Basic and diluted net loss per common share are presented in conformity with SFAS No. 128, Earnings per Share. In accordance with SFAS No. 128, basic and diluted net loss per share has been computed using the weighted average number of shares of common stock outstanding during the period, less shares subject to repurchase. The Company has also excluded the as exercised effects of, outstanding stock options and warrants from the calculation of diluted net loss per common share because all such securities are anti-dilutive for all applicable periods presented.

3. Comprehensive Loss

     SFAS No. 130, Reporting Comprehensive Income, requires the Company to report, in addition to net loss, comprehensive income (loss) and its components. A summary follows:

Consolidated Statements of Comprehensive Loss
(Unaudited)

                                   
      Three months ended   Six months ended
     
 
      June 30, 2002   June 30, 2001   June 30, 2002   June 30, 2001
     
 
 
 
Comprehensive loss:
                               
 
Foreign currency translation adjustment
  $ 497,357     $ (147,634 )   $ 561,063     $ (550,340 )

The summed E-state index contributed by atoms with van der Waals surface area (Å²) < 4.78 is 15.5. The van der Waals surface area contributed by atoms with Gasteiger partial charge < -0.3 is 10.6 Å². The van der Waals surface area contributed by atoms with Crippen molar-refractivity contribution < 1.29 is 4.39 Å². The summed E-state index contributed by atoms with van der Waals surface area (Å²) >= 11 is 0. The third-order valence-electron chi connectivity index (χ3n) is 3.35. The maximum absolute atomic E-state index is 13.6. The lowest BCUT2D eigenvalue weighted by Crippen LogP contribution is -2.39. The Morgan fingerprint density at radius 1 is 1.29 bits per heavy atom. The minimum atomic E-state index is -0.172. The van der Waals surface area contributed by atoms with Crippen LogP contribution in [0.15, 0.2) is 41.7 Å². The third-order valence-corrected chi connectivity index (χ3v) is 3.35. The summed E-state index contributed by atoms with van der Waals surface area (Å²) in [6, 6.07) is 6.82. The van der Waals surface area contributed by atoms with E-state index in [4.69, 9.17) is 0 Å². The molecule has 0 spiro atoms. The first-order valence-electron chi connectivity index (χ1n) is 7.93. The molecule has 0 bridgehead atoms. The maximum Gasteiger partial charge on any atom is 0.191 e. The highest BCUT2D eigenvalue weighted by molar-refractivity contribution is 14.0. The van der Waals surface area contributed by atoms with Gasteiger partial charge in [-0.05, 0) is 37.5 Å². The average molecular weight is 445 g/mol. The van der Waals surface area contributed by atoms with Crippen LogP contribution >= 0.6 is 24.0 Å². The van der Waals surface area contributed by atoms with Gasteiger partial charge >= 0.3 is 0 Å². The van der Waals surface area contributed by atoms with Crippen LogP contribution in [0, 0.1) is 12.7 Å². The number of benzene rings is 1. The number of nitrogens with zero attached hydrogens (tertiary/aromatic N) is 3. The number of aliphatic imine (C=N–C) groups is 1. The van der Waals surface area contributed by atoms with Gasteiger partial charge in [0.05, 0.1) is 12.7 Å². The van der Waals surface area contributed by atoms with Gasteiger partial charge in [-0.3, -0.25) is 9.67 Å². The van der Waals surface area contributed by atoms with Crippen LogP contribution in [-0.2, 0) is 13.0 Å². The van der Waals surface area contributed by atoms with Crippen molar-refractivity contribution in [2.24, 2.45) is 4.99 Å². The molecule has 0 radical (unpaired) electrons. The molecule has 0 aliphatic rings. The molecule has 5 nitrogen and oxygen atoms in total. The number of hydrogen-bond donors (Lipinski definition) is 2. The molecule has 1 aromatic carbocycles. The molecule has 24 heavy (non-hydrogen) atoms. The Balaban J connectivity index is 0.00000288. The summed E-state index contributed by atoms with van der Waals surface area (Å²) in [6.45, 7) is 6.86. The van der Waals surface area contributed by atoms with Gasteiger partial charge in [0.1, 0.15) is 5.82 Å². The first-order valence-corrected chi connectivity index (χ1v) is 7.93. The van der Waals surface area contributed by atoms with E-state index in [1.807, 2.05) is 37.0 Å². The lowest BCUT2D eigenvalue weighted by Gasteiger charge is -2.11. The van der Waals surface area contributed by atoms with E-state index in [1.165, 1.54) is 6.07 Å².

Unrealized gain (loss) on investments
    216,328       (68,756 )     38,664       (68,756 )
 
Net loss
    (9,663,119 )     (877,715 )     (10,426,747 )     (3,088,962 )
 
   
     
     
     
 
Comprehensive loss
  $ (8,949,434 )   $ (1,094,105 )   $ (9,827,020 )   $ (3,708,058 )
 
   
     
     
     
 

6


Table of Contents

DISCOVERY PARTNERS INTERNATIONAL, INC.
NOTES TO CONSOLIDATED FINANCIAL STATEMENTS (Continued)
(Unaudited)
JUNE 30, 2002

4. Inventory

     Inventories are recorded at the lower of weighted average cost or market. Inventories consist of the following:

                 
     June 30, 2002    December 31, 2001
   
 
        (Audited)
Raw materials
  $ 1,305,293     $ 1,304,113  
Work-in-process
    1,821,183       848,664  
Finished goods
    18,129,977       17,441,612  
 
   
     
 
 
    21,256,453       19,594,389  
Less reserves